Common Symptoms of Dental Trauma
Dental trauma occurs when something impactful affects the inside of the mouth, lips, teeth, gums, tongue or jawbone. Most often, your dentist in Thornton sees dental trauma after a physical incident, such as a sports injury, vehicle accident, human physical altercation or a fall. Dental trauma can be very serious and should always be attended to by a dentist. However, sometimes dental trauma isn’t obvious. In that case, it can go untreated and quickly develop into something even more serious. Here are some common signs of dental trauma.
Following an incident of some kind, a fracture may develop in a tooth or jawbone. Fractures can be so small that they can only be seen with an x-ray. They also vary as to the depth that they occur. Superficial fractures may occur on the surface of the teeth or bone and cause little trouble. But deeper fractures can make the tooth more vulnerable to bacteria, easily breakable and more sensitive to heat or cold. If you suddenly have one or more sensitive teeth after an incident, chances are you may have fractured a tooth. Deep fractures in the jawbone can lead to TMJ and other serious problems, including tooth loss.
Another common symptom of dental trauma may be a loose tooth or a permanent tooth that’s been knocked out of its socket. These are both situations where you’ll need to see a dentist right away. Loose teeth from dental trauma can often be saved by your Thornton dentist, but you need to make an appointment as soon as possible. Even a tooth that’s been knocked out as a small chance of being saved, and if you contact your dentist immediately.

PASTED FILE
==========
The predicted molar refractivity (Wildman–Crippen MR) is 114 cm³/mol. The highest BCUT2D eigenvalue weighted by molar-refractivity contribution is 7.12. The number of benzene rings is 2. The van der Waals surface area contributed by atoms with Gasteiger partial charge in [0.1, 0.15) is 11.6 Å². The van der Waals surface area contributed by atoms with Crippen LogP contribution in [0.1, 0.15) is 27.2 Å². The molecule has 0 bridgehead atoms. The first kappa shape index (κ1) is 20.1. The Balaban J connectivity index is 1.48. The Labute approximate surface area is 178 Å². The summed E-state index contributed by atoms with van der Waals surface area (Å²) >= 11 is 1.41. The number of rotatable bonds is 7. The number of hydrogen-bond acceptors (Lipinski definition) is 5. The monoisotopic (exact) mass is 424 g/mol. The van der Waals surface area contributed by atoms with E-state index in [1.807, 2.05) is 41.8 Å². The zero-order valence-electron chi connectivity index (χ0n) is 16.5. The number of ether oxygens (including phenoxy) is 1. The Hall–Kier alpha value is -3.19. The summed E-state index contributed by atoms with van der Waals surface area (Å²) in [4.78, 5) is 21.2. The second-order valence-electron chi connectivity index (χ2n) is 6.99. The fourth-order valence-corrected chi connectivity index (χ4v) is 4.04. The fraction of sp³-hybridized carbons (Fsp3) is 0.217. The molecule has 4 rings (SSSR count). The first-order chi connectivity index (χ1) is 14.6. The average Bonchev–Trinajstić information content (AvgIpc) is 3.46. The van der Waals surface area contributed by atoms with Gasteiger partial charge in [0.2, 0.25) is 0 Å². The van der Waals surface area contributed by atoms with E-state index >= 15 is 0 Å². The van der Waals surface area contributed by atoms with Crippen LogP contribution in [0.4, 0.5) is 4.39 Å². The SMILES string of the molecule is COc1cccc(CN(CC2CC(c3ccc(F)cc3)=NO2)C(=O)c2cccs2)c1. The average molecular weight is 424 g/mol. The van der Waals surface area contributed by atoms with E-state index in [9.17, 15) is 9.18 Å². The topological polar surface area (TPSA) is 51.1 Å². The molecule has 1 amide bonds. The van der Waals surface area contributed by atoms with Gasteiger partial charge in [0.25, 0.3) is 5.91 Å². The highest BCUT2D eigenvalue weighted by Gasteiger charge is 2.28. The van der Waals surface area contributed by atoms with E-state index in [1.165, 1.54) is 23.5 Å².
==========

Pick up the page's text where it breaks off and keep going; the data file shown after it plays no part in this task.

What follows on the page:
Earache and Vertigo
Patients are often surprised to discover that their sudden painful earache is the result of dental trauma along the jawbone. Anytime the jawbone is injured, the ear may be affected. You may even have vertigo, since the ear is primarily responsible for balance and equilibrium. Don’t ignore an earache or dizziness, especially if it occurs soon after an incident.
Your mouth and jaw are not meant to be hit. Your teeth, especially, are not well-protected against physical trauma. Anytime you experience an incident and suspect dental trauma, contact your dentist for a thorough exam.
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